AECOM | Sydney Tar Ponds. (n.d.). Retrieved July 16, 2019, from[0]=205&qp=&qt=12 Canada, Province of Nova Scotia. (2006). Joint Review Panel for the Sydney Tar Ponds and Coke Ovens Sites Remediation Project (Canada). Library and Archives Canada Cataloguing. Retrieved July 16, 2019, from Canada, Public Works and Government Services Canada, Office of Audit and Evaluation. (n.d.). Final Evaluation of the Sydney Tar Ponds and Coke Ovens Remediation Project(2013-602). Retrieved July 16, 2019, from Canada, Public Works and Government Services Canada, Office of Audit and Evaluation. (2006, December 8). Government of Canada. Retrieved July 16, 2019, from Larkin, R. (2008). Sydney Tar Ponds & Coke Ovens Remediation Project, Remediation Technologies Symposium, Banff, Alberta, October 15-17. 2008. Sydney Tar Ponds Agency, accessed on July 15, 2019 from NS Lands Inc. | Open Hearth Park. (n.d.). Retrieved July 16, 2019, from Remediated Sydney tar ponds unveiled as green space. (2013, August 30). CBC News. Retrieved July 16, 2019, from Stantec | Open Hearth Park. (n.d.). Retrieved July 16, 2019, from Sydney Tar Ponds Agency | Mission and Vision. (n.d.). Retrieved July 16, 2019, from Sydney Tar Ponds Agency. (n.d.). The Canadian Business Journal. Retrieved July 16, 2019, from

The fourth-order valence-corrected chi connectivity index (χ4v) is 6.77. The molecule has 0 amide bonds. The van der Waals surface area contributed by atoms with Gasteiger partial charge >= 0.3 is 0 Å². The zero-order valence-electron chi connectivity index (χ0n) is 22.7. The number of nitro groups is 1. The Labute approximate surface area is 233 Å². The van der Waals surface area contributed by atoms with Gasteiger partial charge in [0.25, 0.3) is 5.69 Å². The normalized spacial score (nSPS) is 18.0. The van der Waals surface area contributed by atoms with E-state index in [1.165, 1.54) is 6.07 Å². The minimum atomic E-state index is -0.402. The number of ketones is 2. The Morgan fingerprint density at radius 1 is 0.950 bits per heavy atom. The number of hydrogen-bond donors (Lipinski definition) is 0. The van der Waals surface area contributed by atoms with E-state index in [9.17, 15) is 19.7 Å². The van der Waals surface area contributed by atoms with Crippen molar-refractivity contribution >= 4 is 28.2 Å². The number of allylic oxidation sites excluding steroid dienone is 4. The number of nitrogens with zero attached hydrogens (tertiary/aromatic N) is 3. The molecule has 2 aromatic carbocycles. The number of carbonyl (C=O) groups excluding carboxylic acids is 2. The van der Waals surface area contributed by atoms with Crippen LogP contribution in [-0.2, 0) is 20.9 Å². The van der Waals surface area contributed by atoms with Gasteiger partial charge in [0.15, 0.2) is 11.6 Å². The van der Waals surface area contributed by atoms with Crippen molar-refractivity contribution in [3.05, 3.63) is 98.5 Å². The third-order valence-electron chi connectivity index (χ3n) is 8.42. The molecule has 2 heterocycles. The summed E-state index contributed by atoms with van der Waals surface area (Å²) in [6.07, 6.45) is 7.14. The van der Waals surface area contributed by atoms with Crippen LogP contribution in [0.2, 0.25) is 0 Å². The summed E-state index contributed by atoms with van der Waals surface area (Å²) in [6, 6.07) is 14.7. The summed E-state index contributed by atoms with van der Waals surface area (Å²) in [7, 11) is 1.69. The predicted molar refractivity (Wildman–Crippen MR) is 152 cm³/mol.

Tar Ponds Cleanup. (2011). Sydney Tar Ponds Agency[Brochure]. Retrieved July 16, 2019, from


The local community benefited immensely from this project, in terms of socio-economic benefits. $180 million was directly expended in the Cape Breton region, of which $71 million was awarded to First Nations firms, much more than the targeted goal ($19 million). Now, the site can be used for recreation and light commercial/industrial purposes, which has directly impacted and improved the quality of life of the community. The Public Works and Government Services Canada, Office of Audit and Evaluation has found that this project has dramatically removed the stigma around the Tar Ponds Area, which has improved community cohesiveness and enhanced business prospects and community attractiveness (PWGSC, 2014). The project has received numerous awards and recognition, such as the Canadian Urban Institute Project of the Year (2012), Environmental Business Journal project merit award (2013), and more (AECOM, n.d.).